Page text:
U.S. President Barack Obama's 2013 budget proposal will give Republicans and Democrats plenty to fight about.
The $3.8 trillion budget proposal, submitted to Congress, essentially follows the blueprint President Obama outlined in his State of the Union address.
That means fewer spending cuts and more taxes than Republicans will like.
So if you thought last summer's wrangling over the raising of the debt ceiling was nasty, watch the rhetorical Armageddon when those battles get re-fought in an election year.
President Obama's 2013 budget sets much of the agenda for the stormy election season ahead. These points will help you make sense of the chaos.
What You Should Know About President Obama's 2013 Budget
- Congress Sets the Budget: The fact is Congress, not the president, ultimately controls the federal purse strings. While much hoopla will accompany President Obama's 2013 budget, presidential budget proposals often serve more as a political billboard than a framework for how money is collected and spent by the government.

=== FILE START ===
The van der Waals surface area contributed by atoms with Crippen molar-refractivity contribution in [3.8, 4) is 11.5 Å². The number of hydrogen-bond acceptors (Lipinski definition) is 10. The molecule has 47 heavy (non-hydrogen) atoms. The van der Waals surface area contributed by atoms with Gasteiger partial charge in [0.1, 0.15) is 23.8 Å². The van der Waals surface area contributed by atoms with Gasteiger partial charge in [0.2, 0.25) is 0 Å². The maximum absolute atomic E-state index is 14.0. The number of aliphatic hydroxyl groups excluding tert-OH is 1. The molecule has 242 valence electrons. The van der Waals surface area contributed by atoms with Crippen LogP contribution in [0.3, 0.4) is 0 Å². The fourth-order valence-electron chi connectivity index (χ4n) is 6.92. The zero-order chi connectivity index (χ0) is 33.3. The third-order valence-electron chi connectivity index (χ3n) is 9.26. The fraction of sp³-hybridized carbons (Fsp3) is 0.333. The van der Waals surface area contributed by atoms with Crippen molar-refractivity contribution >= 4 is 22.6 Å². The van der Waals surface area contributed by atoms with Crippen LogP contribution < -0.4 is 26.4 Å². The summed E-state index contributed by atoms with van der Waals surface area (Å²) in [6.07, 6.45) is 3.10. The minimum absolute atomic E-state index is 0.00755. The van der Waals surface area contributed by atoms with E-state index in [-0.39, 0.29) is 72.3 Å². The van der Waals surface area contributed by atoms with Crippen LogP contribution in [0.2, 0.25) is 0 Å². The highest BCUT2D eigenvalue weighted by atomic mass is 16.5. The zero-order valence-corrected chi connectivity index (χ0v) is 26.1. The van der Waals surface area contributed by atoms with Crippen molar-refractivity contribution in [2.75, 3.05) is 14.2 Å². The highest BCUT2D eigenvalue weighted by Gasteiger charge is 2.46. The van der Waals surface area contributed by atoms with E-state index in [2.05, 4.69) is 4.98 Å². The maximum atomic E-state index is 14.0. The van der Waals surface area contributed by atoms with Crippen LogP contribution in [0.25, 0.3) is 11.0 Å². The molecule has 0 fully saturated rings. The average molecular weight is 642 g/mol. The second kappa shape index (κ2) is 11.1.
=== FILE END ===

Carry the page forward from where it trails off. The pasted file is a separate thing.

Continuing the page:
So President Obama's budget will provide talking points for his 2012 re-election campaign and targets for the Republicans who seek to defeat him.
"Every budget proposal is partly a serious policy document and partly a political statement,"Stan Collender, a former staffer for both the House and Senate Budget Committees, told msnbc.com.
- No Budget, No Problem: Not only can Congress reject the president's budget,
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